Peach Genome Provides High-resolution Model for Fruit Breeders
Realizing a decade-long dream, an international team of scientists publicly released the peach genome sequence, the first genome completed for crops in the Rosaceae family. Improvement of traits such as enhanced flavor and disease resistance are now a more efficient prospect for peach and other tree fruit. This new resource will enable targeted, DNA-informed breeding, an approach to developing tasty and nutritious fruit that is both more precise and more economically viable than traditional breeding.
Knowledge of the genetic makeup of the peach could have far-reaching implications for the future of peaches and related Rosaceae plants such as almonds, blackberries, apples, cherries, plums, raspberries, roses, strawberries and trees such as poplar, citrus and chestnut.
“Having access to the genome sequence can save researchers literally years of work,” said Dorrie Main, associate professor of bioinformatics in the WSU Department of Horticulture and Landscape Architecture. Main, who has been working on the peach genome project since 2001, said that making the data publicly available means that scientists investigating genes controlling important traits in peach or other plants will be able to use the information immediately.
WSU sweet cherry breeder Nnadozie Oraguzie is excited about the release. “This information will be of immediate value in my breeding program and allow us to make much quicker progress to develop superior new cultivars for Washington and Oregon cherry growers.”
Jim McFerson, manager of the Washington Tree Fruit Research Commission, agreed. “It is tremendously exciting to know that WSU, OSU and USDA researchers will now have access to this critical genomic tool, which has direct applicability to our breeding and physiology programs in apple, cherry, and pear. Our investment in bringing world-class faculty and cutting-edge technology to the Pacific Northwest is paying off. It gives both our researchers and industries a real competitive advantage as well as contributing to the world’s scientific knowledge base.”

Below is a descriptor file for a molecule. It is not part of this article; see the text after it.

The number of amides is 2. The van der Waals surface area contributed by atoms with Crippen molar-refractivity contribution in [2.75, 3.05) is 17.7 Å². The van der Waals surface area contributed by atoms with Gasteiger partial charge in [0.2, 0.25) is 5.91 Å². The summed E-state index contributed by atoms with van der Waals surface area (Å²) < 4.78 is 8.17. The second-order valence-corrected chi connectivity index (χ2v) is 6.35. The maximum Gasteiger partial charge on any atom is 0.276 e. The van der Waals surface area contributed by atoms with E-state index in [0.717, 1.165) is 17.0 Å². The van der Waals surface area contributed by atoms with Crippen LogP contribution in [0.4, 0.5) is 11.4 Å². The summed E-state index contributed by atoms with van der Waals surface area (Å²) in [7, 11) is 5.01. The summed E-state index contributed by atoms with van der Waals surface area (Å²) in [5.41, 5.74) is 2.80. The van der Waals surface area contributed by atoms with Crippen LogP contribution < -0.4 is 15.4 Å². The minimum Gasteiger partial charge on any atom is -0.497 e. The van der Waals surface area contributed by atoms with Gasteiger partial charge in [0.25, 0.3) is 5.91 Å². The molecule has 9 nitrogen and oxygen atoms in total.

“There’s an impression that the DNA sequence will encourage plant genetic modification,” said Cameron Peace, assistant professor of tree fruit genetics in the WSU Department of Horticulture and Landscape Architecture. “That’s unlikely in tree fruit, because there is so much useful diversity out there, such as that stockpiled in collections or hiding in abandoned old orchards and the wild forests of Asia. Previously, breeders could only judge genetic worth by tree performance and fruit appearance, but with the DNA information from the peach genome the genetic potential of every tree can be examined directly. This unlocks a deep treasure chest, putting the riches of biodiversity into our hands.”
“With its small size and high resolution, the peach genome serves as a model. As we’ve been able to identify many interesting genes for breeders, the same genes in other crops can be readily detected and deciphered,” Main said. “The DNA code for ripening or juiciness, for example, is the same in many plants. Understanding the fundamental biology of fruit quality allows enhancement of these attributes for each crop.”
Bioinformaticists such as Main couple the number-crunching power of computers with advanced mathematical techniques to analyze DNA and identify functioning genes. Currently, she and her colleagues are involved in integration and dissemination of genomic information for many species of plants, ranging from cacao to almond to roses.
Pear Gene Discovery Will Benefit Growers, Consumers
Two of the most popular and prevalent pears grown in the Pacific Northwest are Bartlett and D’Anjou. While the reticent D’Anjou actually needs near-freezing temperatures to initiate ripening, the Bartlett is not so demure. A crop of Bartletts will get very ripe, very fast, all at once.
This frustrates consumers because it means the Bartlett season is short, and the pears become overripe before they can be eaten. It also frustrates growers.
“The Lewiston Tribune last fall had an article featuring a local Bartlett grower who was literally giving away cases of pears because they all ripened simultaneously and out of control,” said Christopher Hendrickson, a graduate student in the WSU Department of Horticulture and Landscape Architecture.
Now, WSU scientists have discovered a gene they believe plays a role in pear ripening. So that quick-to-ripen and easily bruised Bartlett pear may actually make it out of the orchard and home from market without turning brown and mushy.